Protestants 'Increasingly Marginalised by Politics' Research Finds Post-Ceasefire Souring

The News Letter (Belfast, Northern Ireland), June 16, 2001 | Go to article overview

Protestants 'Increasingly Marginalised by Politics' Research Finds Post-Ceasefire Souring


THE Protestant community is feeling increasingly marginalised by wider political developments, according to research by Joanne Hughes and Caitlin Donnelly of the University of Ulster.

Protestants feel that the overall political and social context in Northern Ireland is perceived to be much less sen- sitive to their rights and cultural traditions than to those of the Catholic community.

The research, conducted as part of the Northern Ireland Life and Times Survey, found that, although both communities accept that relations are likely to improve in the future, there is disparity between the extent to which Protestants and Catholics express willingness to embrace opportunities for cross-community contact, with evidence of growing insecurity in the Protestant respondents.

Since 1989, surveys have monitored the attitude of the Northern Ireland people towards community relations issues.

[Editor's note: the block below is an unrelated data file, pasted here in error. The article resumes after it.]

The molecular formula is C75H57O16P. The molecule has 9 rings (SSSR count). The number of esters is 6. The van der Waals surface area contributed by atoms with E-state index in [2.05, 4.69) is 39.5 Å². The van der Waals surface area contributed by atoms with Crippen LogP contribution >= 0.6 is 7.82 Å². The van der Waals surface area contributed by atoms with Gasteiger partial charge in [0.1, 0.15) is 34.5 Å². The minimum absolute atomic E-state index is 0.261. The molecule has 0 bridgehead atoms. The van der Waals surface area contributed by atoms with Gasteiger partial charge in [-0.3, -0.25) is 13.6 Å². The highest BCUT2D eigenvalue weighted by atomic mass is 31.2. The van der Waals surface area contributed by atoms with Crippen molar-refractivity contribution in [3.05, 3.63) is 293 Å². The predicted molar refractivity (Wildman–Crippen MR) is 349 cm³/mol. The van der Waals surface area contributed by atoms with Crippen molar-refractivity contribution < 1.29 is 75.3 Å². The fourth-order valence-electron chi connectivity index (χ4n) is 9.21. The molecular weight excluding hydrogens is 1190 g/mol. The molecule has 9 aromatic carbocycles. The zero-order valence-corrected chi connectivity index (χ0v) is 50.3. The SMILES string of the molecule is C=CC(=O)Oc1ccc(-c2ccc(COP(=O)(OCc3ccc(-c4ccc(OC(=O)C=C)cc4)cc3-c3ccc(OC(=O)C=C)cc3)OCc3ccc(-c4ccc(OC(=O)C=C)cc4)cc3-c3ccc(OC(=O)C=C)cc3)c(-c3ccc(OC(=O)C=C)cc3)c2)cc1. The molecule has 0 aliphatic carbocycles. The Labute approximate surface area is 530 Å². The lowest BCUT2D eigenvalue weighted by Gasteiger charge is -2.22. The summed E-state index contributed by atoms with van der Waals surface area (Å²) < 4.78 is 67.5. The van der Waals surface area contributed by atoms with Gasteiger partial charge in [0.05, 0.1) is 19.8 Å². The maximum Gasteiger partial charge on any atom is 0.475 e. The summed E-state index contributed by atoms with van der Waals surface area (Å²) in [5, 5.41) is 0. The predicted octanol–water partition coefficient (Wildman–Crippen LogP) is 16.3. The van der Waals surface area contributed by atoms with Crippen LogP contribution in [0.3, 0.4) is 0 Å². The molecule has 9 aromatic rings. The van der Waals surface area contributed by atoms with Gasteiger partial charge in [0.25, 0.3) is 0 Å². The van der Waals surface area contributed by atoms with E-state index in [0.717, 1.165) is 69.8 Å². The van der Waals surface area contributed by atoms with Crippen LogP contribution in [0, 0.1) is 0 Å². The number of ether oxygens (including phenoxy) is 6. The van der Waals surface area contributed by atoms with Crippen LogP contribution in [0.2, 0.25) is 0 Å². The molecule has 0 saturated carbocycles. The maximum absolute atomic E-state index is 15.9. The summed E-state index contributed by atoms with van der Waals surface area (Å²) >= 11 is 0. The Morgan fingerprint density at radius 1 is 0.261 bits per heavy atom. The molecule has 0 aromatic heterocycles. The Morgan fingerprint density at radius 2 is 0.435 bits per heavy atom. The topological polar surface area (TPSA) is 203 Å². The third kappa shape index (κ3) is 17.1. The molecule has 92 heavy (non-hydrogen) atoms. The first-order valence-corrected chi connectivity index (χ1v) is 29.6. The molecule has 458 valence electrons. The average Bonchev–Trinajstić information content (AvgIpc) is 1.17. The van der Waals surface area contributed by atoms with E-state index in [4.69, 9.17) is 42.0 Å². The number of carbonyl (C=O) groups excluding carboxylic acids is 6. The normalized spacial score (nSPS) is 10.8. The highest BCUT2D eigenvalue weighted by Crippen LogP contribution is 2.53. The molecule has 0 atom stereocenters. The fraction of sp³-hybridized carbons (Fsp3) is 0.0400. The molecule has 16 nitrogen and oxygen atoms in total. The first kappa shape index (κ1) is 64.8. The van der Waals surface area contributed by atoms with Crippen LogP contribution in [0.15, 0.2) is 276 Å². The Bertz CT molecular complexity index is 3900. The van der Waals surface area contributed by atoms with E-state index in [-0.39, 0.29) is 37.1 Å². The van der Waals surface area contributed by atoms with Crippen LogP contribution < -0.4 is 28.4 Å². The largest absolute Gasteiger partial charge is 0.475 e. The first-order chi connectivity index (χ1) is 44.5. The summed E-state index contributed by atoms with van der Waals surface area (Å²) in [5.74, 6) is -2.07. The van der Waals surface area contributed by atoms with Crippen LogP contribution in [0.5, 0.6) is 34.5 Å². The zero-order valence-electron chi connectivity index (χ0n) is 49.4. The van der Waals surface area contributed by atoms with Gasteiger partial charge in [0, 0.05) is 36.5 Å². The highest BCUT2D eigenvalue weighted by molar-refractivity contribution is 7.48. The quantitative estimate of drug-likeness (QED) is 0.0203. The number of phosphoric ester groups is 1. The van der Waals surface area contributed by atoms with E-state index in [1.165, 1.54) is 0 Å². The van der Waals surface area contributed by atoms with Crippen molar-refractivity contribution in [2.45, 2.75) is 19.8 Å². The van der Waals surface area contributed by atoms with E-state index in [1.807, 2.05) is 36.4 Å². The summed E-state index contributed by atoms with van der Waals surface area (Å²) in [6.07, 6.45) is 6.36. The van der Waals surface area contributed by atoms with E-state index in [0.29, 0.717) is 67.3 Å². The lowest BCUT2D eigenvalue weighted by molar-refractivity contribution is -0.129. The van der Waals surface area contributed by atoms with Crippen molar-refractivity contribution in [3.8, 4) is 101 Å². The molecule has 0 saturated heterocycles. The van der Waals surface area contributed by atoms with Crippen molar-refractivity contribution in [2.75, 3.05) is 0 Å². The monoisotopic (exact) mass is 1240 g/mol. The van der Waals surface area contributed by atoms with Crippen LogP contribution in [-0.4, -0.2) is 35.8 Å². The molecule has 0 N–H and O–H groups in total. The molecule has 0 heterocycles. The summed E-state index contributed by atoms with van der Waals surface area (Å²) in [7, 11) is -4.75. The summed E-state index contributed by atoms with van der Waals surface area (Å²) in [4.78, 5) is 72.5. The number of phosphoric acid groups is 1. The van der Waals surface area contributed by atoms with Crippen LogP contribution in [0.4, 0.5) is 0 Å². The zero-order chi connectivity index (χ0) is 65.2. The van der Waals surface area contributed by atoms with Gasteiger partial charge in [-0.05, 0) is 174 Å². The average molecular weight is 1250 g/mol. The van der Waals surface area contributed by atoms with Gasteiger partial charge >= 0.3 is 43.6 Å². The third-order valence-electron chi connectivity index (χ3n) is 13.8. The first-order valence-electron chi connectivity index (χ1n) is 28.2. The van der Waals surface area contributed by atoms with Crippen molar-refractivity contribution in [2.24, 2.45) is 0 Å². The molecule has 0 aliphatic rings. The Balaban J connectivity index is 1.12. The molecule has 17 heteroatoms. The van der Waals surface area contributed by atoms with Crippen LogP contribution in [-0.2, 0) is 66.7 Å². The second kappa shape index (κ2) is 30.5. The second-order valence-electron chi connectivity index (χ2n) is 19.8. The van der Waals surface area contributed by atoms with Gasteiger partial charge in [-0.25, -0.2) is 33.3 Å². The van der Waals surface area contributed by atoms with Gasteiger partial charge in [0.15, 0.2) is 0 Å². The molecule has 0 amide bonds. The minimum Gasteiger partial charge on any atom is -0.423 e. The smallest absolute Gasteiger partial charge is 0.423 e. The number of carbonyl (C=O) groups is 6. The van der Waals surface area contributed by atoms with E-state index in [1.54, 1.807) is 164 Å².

The Northern Ireland Social Attitudes Survey and the Northern Ireland Life and Times Survey have diligently 'taken the temperature' of public attitudes regularly through the seismic changes in the political landscape over the last decade.

Dr Hughes and Dr Donnelly measured some of the changes over the last decade and their implications for community relations policy and practice.

In the period 1989 to 1996, there was an increase of 24 per cent in the numbers of Catholics and Protestants who believed that relations between the two communities had improved.

This is in contrast with the picture which emerges after 1996 where there was only a slight overall increase (four per cent).

A significant disparity in attitude began to emerge between Protestants and Catholics after 1996.

In the period 1989 to 1996, those who thought that relations had improved increased from 20 per cent to 44 per cent and 22 per cent to 47 per cent for Protestants and Catholics respectively.

From 1996 to 1999, the trend continued for Catholics with a further 13 per cent indicating that relations had improved. …

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